Excited, Gomez proposed the idea to his adviser. "I thought, 'This is never going to work,'" said Kalanit Grill-Spector, a professor of psychology in Stanford's School of Humanities and Sciences.
The more they considered, however, the more they realized they had all of the ingredients of a really good natural experiment on their hands: The first Pokémon game was released in 1996 and played by children as young as 5 years old, many of whom continued to play later versions of the game well into their teens and even early adulthood. The games not only exposed these children to the same characters over and over again, it rewarded them when they won a Pokémon battle or added a new character to the in-game encyclopedia called the Pokédex. Furthermore, every child played the games on the same handheld device -- the Nintendo Game Boy -- which had the same small square screen and required them to hold the devices at roughly the same arm's length.
This last point, the Stanford researchers realized, could be used to test a visual theory called eccentricity bias, which states that the size and location of a dedicated category region in the brain depends on two things: how much of our visual field the objects take up, and also which parts of our vision -- central or peripheral -- we use to view them.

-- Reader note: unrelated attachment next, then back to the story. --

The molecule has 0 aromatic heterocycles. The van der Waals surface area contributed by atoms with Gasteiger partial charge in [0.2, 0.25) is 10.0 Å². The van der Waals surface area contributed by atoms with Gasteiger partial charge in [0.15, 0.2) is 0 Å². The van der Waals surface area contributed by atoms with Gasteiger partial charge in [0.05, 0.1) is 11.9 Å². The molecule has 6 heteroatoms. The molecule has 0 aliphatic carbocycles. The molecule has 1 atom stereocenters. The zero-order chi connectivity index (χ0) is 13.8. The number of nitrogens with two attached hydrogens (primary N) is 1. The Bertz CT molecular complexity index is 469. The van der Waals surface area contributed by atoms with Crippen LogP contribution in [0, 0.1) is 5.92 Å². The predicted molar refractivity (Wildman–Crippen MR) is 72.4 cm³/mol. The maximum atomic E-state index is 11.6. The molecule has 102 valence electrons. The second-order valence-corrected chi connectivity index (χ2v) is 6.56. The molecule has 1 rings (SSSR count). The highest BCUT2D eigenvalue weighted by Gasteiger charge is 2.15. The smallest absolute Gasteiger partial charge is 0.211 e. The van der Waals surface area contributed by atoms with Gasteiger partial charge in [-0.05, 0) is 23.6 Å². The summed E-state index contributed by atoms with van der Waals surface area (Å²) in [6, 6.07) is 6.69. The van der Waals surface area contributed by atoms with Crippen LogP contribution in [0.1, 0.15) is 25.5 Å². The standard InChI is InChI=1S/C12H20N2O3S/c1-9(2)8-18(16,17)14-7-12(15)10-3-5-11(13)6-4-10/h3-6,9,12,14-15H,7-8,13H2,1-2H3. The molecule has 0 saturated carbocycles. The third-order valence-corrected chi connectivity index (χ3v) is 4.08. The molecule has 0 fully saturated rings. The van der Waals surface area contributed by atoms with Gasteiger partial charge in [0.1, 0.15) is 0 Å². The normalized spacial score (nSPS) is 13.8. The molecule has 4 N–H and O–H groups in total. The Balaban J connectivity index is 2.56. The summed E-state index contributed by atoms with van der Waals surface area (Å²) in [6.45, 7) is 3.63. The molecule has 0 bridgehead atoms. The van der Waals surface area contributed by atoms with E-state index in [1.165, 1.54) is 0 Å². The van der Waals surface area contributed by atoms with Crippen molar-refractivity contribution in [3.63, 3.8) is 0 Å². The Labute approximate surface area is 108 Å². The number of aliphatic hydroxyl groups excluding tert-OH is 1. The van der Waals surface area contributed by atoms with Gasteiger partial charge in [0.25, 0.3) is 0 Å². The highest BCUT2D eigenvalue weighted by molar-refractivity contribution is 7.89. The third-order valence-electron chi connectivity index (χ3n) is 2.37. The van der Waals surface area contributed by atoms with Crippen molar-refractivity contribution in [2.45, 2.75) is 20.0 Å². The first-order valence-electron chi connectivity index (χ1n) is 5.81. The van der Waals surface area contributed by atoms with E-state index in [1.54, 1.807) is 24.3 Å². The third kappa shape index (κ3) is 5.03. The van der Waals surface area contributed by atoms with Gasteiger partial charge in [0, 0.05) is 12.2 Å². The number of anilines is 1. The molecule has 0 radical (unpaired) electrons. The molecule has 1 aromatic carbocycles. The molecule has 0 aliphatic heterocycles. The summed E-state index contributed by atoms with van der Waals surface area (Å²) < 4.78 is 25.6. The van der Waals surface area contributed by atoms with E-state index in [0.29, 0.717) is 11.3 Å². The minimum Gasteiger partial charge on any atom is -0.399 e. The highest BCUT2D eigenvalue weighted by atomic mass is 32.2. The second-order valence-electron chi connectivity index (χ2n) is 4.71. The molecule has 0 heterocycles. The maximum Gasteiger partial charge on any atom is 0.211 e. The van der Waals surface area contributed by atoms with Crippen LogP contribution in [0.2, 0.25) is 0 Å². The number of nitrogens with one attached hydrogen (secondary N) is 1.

Playing Pokémon on a tiny screen means that the Pokémon characters only take up a very small part of the player's center of view. The eccentricity bias theory thus predicts that preferential brain activations for Pokémon should be found in the part of the visual cortex that processes objects in our central, or foveal, vision.
Despite her skepticism, Grill-Spector suggested Gomez apply for seed funding available through Stanford's Center for Cognitive and Neurobiological Imaging to begin his experiment. "This is what seed grants are for," Grill-Spector said. "They allow us to take chances on risky experiments that could answer really deep, insightful questions."
Once funded, Gomez recruited adults who had played Pokémon extensively as children. He found 11, including himself and Michael Barnett, the lab manager at the time and a co-author on the study.
When the test subjects were placed inside a functional MRI scanner and shown hundreds of random Pokémon characters, their brains responded more to the images compared to a control group who had not played the videogame as children.